Even if, as rumor would have it, Dahl loathed children, he certainly wrote cracking good stories for them. I guess I was a little too old when this onEven if, as rumor would have it, Dahl loathed children, he certainly wrote cracking good stories for them. I guess I was a little too old when this one came out . . . I'm sure I'd have loved/been terrified by it as a child. (I had quite a complicated relationship with James and the Giant Peach, I recall.) Despite its goofy "witches hate kids because they smell like poo" plot*, The Witches can be disturbing and intense, and the illustrations by Quentin Blake only accentuate the uncanniness of the titular menace. But of course the brave narrator and his Van Helsing-level witchhunter Grandmamma win the good fight in the end, though not without a whimsical twist of fate. And a slight whiff of genocide. Oh, Dahl. You scamp.
*Not to mention the totally fucked up selective misogyny. Grandmamma is not down with the sisters....more
Though bleaker than the first book -- if that's even possible -- The Curse of the Wendigo is another cracking adventure in monstrumology from Ri4.5/5
Though bleaker than the first book -- if that's even possible -- The Curse of the Wendigo is another cracking adventure in monstrumology from Rick Yancey. This time, Pellinore Warthrop and young Will Henry trek to the trackless wilds of Canada, seeking a fellow monstrumologist who has gone missing in search of the infamous Wendigo. Their ordeal in the virgin forest nods to a certain other tale of The Wendigo, but this time it doesn't end there: the "curse" follows them home to America, and in its ravening hunger, this beast will leave a trail of bodies strewn across Manhattan . . . some of them belonging to beloved friends. This monster is even more dangerous than the slavering, subhuman Anthropophagi of the first book . . . for the cunning Wendigo not only hunts its prey, it knows its prey, and once you hear it call your name, there is no escape.
Darker, scarier and far more devastating than its predecessor, The Curse of the Wendigo once again serves buckets of blood and viscera, but also engages more deeply with the emotionally scarred monstrumologist, and baldly shows how punishments for our past actions can reverberate on our present. I'd say the themes are actually fairly adult -- the moral weight of guilt, love lost, hope slashed, and aspirations denied sits heavy on the book; even the "victory" is imbued with loss and a sense of failure. Definitely for older teens, who may better intuit the emotional world this book charts.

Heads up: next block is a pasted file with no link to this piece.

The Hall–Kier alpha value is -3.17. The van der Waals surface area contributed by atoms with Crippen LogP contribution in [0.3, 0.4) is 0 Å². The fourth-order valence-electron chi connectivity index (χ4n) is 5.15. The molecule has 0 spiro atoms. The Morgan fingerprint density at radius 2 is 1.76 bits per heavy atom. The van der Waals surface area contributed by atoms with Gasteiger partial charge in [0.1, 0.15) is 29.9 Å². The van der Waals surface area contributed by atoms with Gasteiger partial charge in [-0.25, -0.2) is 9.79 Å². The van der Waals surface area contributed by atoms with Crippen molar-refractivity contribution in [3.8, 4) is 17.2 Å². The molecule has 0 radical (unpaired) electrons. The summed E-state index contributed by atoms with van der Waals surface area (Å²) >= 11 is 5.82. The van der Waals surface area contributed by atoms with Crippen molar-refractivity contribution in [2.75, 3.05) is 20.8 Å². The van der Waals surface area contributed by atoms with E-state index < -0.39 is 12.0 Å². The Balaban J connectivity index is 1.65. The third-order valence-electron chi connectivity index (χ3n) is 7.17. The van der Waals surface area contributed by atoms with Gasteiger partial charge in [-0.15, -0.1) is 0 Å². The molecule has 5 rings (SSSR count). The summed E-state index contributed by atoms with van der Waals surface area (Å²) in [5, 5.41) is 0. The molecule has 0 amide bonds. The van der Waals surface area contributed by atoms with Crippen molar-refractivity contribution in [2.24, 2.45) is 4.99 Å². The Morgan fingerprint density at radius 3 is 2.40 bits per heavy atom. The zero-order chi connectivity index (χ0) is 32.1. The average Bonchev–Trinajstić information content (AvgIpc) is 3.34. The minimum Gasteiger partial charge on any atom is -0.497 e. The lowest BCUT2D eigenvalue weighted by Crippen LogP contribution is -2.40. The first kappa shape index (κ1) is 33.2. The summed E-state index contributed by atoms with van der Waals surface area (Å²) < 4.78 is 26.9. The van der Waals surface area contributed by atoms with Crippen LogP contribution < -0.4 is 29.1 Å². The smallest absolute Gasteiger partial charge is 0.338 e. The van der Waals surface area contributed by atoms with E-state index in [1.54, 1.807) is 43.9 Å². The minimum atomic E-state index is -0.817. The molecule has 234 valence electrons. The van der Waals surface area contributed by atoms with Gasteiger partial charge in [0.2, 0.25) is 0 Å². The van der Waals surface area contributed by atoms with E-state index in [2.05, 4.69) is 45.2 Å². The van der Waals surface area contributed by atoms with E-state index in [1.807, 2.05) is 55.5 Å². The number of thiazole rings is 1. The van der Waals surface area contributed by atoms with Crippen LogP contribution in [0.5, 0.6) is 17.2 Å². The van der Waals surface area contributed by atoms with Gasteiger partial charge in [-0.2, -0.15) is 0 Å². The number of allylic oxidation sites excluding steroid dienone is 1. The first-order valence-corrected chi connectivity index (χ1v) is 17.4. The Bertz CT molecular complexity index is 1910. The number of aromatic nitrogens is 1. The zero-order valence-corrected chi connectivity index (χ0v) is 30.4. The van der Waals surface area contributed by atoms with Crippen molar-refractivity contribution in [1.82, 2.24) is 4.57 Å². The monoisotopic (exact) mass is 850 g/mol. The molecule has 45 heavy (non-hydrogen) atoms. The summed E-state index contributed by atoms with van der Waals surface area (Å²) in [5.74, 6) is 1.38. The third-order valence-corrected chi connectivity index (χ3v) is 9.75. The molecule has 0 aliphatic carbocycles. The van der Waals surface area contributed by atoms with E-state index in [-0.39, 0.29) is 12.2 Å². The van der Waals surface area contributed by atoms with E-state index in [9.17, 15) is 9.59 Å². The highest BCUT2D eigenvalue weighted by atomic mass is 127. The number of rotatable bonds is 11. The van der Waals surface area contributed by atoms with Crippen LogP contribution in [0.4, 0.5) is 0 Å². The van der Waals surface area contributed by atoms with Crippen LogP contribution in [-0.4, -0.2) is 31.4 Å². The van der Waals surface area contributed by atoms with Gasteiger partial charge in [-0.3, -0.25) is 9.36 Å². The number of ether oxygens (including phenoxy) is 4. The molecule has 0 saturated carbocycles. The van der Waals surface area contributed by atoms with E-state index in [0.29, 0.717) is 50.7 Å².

Though I did miss the slightly quippier tone of the first book, The Curse of the Wendigo is certainly haunting, and beautifully written in a style that would please Mr. Blackwood immensely. I'm fully invested in this series -- cannot wait to read The Isle of Blood...more
Read over the long weekend I spent with a cold. I'll need some time to digest, but off the top of my head I can say I very much enjoyed Aickman's uncaRead over the long weekend I spent with a cold. I'll need some time to digest, but off the top of my head I can say I very much enjoyed Aickman's uncanny sensibility. On the other hand, he does tend to go on -- particularly in descriptions of people interacting with nature -- which in some cases takes the air out of stories that might have been masterpieces had they 20 fewer pages and a bit more punch. The ones that will stick: "The Wine-Dark Sea"; "Never Visit Venice"; "Into the Wood." A more thoughtful review coming eventually....more
I normally love Burke's writing, and recently raved about the collection The Number 121 to Pennsylvania and Others, but this one is just a "like" for me. Still better than a lot of stuff out there, though! Many of these stories seem as if Burke is experimenting with the craft in various ways -- creating atmosphere with really dense descriptive passages; several very abrupt or open-ended (as in "huh?") endings; and some themes that get a persistent working-over. The stories are listed as copyright 2001-2011, and I'd wager many are from the earlier end of that spectrum. While it's interesting to watch a writer you respect at play with his craft, I don't think these are Burke's best . . . mainly because you can see the puppetmaster at work.
Elsewhere is an eerie little haunted-house story strong on atmospherics and clever dialogue, but it's one which ultimately disappoints with a pretty stock plot.